We measure our lives by either quality or quantity. If it was a great steak, we say so and leave it at that; if it was mediocre, we say that sixteen ounces of it for thirty dollars was a “good deal.” The quantitative view is most popular because it is accessible to everyone, since only those who are endowed by nature with the sense to know a good steak from a crappy one can tell you its qualitative value. Since most people are not so fortunate, we talk about what a “great deal” it is that you can get something that legally qualifies as steak in prodigious amounts at a low price per pound. This is the essence of democratic liberal free enterprise society, in that it eschews all things which require a higher kind of person and replace them with the kind of assessments even a moron can follow (and congratulate himself for the “good deal” he’s getting).
But how does the qualitative work in a society? After all, say the “wise” pundits, wouldn’t it be hard to organize a society around qualitative value, since only a few can assess it? This column offers an example in the small. Peer-to-peer file sharing can take many forms, but one of the most common is that of a hub; this is a small community where people exchange files. Normally, to get on a hub, you must have some quantity of files to be shared, and without that, you can be excluded “fairly” because, of course, everyone can see that you need to have a minimum amount of stuff to get on. Like cheap steak, it might be stuff that would only appeal to morons, but it shows you’ve done the effort and therefore deserve to be on the hub – that’s “fair,” sensu liberal democracy.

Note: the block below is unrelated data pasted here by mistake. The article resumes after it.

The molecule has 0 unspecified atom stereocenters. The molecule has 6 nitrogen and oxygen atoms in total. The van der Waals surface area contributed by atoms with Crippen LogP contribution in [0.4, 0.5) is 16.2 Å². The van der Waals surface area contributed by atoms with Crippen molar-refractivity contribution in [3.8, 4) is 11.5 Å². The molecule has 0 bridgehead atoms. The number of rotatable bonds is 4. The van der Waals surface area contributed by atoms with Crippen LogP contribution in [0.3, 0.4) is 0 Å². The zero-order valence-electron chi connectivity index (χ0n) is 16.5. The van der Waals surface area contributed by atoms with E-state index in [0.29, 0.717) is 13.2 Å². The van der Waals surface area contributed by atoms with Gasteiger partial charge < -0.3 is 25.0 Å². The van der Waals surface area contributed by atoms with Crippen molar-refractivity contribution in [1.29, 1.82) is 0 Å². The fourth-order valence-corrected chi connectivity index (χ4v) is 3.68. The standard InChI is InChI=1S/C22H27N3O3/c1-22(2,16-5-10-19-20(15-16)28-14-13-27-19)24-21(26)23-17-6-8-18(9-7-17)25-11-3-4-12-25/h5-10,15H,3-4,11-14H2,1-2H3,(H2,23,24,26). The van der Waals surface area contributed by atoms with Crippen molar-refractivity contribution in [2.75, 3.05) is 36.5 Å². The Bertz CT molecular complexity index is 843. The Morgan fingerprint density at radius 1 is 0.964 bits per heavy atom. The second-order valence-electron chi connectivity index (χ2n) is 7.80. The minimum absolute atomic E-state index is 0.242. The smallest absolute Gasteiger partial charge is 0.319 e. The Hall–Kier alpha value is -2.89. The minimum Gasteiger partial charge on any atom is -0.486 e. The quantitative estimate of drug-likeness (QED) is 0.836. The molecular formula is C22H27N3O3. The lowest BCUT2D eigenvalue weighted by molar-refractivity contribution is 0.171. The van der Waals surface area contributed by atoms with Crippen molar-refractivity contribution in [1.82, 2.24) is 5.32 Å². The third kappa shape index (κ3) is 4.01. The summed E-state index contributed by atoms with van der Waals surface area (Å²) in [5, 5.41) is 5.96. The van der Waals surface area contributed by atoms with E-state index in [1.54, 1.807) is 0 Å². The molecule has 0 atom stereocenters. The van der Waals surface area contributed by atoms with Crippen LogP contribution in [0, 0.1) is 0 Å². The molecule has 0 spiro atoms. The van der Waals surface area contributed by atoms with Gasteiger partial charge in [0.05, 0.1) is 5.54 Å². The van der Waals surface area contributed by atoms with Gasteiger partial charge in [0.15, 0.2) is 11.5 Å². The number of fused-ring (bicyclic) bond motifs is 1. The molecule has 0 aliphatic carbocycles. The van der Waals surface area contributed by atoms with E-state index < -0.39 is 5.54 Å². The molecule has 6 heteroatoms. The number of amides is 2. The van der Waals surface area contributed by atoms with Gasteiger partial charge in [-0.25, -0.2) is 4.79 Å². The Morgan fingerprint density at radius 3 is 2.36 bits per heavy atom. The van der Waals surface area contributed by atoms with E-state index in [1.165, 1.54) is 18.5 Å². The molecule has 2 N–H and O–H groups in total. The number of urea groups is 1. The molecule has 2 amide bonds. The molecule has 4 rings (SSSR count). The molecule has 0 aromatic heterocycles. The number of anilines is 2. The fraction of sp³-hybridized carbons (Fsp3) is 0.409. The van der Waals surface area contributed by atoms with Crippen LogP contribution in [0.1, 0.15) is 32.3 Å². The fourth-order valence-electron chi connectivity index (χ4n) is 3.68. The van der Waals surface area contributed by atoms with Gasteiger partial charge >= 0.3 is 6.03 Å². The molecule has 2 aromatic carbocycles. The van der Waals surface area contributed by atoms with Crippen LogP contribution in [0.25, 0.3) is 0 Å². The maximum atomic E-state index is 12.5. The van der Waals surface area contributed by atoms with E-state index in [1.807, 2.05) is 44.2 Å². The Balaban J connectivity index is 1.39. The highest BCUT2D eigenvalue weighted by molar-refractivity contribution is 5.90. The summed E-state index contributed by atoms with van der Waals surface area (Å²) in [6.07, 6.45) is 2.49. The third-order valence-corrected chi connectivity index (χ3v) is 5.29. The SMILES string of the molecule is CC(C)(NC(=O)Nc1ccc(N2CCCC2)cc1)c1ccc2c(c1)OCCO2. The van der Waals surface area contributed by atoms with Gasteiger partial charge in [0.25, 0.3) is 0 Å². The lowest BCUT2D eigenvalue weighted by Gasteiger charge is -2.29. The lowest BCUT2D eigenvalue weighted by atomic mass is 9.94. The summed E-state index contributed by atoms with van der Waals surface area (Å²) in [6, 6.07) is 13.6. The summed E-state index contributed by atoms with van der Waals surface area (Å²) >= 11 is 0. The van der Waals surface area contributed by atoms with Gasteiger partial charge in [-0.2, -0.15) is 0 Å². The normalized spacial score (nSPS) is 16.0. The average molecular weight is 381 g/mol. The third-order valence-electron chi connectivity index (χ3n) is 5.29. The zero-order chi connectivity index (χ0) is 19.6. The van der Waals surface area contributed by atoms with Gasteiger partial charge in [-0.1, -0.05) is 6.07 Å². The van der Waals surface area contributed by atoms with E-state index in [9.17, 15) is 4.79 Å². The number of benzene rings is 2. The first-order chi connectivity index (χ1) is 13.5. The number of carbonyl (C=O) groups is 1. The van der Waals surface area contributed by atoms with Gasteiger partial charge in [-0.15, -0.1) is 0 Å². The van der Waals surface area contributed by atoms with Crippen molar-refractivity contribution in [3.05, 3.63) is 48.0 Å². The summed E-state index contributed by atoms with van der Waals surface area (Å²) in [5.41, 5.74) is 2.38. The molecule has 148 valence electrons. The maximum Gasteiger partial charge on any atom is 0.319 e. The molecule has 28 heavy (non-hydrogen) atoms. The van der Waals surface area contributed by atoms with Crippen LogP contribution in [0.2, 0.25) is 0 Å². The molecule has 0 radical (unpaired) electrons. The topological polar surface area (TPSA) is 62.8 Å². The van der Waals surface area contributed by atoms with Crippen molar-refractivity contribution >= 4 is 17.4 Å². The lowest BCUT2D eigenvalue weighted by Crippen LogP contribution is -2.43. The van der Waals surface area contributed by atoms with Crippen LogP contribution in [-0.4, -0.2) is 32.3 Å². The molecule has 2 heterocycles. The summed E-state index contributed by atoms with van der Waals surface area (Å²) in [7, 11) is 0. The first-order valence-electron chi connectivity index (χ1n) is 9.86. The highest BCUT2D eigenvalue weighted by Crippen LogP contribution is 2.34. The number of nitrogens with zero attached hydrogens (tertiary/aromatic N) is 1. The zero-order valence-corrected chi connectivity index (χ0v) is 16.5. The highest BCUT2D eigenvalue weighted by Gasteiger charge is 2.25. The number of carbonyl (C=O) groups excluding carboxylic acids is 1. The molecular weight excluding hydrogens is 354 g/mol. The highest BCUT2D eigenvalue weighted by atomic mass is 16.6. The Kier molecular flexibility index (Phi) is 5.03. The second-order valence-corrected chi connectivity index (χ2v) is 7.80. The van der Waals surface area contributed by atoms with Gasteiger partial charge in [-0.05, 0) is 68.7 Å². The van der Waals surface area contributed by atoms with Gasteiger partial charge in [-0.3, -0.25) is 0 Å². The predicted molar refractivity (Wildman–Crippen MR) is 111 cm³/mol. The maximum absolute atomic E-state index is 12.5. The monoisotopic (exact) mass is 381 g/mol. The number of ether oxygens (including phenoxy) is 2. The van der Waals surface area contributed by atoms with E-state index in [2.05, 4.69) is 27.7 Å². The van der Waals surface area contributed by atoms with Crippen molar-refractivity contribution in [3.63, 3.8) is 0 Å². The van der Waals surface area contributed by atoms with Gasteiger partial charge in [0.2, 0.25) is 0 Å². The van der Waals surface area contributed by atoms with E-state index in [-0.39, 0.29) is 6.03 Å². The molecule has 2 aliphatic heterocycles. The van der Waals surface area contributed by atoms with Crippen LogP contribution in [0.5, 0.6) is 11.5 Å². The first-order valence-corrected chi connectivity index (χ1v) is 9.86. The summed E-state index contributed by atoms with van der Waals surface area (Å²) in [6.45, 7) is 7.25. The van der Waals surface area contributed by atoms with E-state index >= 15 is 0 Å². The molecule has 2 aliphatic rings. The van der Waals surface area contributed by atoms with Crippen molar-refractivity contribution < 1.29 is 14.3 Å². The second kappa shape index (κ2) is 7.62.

The hub toward which A.N.U.S. contributes, the neoclassical hub, does not operate this way. There is no minimum share size to get on, and there is no reward for having more stuff; instead of quantity, the hub focuses on quality, because unlike liberal democracies it recognizes that unlimited moronic music is not “equal” to a small amount of quality music, no matter how much the average voter can’t tell the difference. You can get on the hub right now and start participating, but the admins who periodically peruse shares will eventually check out what you have and — Slipknot? Cradle of Filth? Pantera? — those who have moronic music get booted. I frequently get mail from these people, objecting that their ejection was not “fair,” and these mails invariably contain the line, “But I had (amount) of share!” These people are used to a quantitative, passive society, where no matter what the quality, as long as you get enough there to put a number in the blank on the form, you’re considered part of the club.
Not to say that a hub is a club, of course – a hub is a tool for sharing files, and a social space, as well. But what it is more than anything else is a reflection of the values of those who meet there. People who want to listen to crowd-pleasing music go to the bigger hubs and hang out with other people who like Britney, or cool jazz, or light rock, or even indiscriminate metal and grindcore – what the crowd wants is acceptance for mere quantitative participation, such as the number one (1) – if there is an (1) individual, then it should be equal, and admitted to the club, because – look – it exists, after all. This is what the crowd always desires, which is the paradoxical concept of group participation through pseudo-individuality. You can’t tell them their taste in music sucks, because then they’ll wail about how they’ve been wronged and it’s not “fair.”